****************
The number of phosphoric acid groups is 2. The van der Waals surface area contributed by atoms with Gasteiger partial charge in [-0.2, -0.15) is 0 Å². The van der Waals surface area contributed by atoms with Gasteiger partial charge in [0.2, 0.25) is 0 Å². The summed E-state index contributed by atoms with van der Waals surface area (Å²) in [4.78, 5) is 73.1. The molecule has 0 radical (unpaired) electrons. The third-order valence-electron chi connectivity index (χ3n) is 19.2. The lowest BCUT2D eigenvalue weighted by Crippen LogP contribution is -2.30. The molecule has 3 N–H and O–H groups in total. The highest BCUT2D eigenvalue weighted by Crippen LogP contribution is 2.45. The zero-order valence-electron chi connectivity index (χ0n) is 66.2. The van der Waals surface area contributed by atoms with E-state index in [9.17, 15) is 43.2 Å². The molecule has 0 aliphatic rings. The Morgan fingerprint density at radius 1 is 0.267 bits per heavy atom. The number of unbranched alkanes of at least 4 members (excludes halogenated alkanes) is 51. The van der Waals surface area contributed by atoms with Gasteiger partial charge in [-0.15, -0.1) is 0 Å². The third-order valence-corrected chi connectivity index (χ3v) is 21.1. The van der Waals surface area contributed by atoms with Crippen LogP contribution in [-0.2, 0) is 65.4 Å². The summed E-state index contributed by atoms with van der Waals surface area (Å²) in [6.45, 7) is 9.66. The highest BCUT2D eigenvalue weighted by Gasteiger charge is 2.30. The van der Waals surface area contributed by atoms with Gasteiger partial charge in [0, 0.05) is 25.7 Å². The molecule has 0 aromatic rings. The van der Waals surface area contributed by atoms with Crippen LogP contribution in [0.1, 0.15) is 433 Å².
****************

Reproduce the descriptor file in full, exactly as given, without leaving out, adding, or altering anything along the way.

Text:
The number of phosphoric acid groups is 2. The van der Waals surface area contributed by atoms with Gasteiger partial charge in [-0.2, -0.15) is 0 Å². The van der Waals surface area contributed by atoms with Gasteiger partial charge in [0.2, 0.25) is 0 Å². The summed E-state index contributed by atoms with van der Waals surface area (Å²) in [4.78, 5) is 73.1. The molecule has 0 radical (unpaired) electrons. The third-order valence-electron chi connectivity index (χ3n) is 19.2. The lowest BCUT2D eigenvalue weighted by Crippen LogP contribution is -2.30. The molecule has 3 N–H and O–H groups in total. The highest BCUT2D eigenvalue weighted by Crippen LogP contribution is 2.45. The zero-order valence-electron chi connectivity index (χ0n) is 66.2. The van der Waals surface area contributed by atoms with E-state index in [9.17, 15) is 43.2 Å². The molecule has 0 aliphatic rings. The Morgan fingerprint density at radius 1 is 0.267 bits per heavy atom. The number of unbranched alkanes of at least 4 members (excludes halogenated alkanes) is 51. The van der Waals surface area contributed by atoms with Gasteiger partial charge in [-0.15, -0.1) is 0 Å². The third-order valence-corrected chi connectivity index (χ3v) is 21.1. The van der Waals surface area contributed by atoms with Crippen LogP contribution in [-0.2, 0) is 65.4 Å². The summed E-state index contributed by atoms with van der Waals surface area (Å²) in [6.45, 7) is 9.66. The highest BCUT2D eigenvalue weighted by Gasteiger charge is 2.30. The van der Waals surface area contributed by atoms with Gasteiger partial charge in [0, 0.05) is 25.7 Å². The molecule has 0 aromatic rings. The van der Waals surface area contributed by atoms with Crippen LogP contribution in [0.1, 0.15) is 433 Å².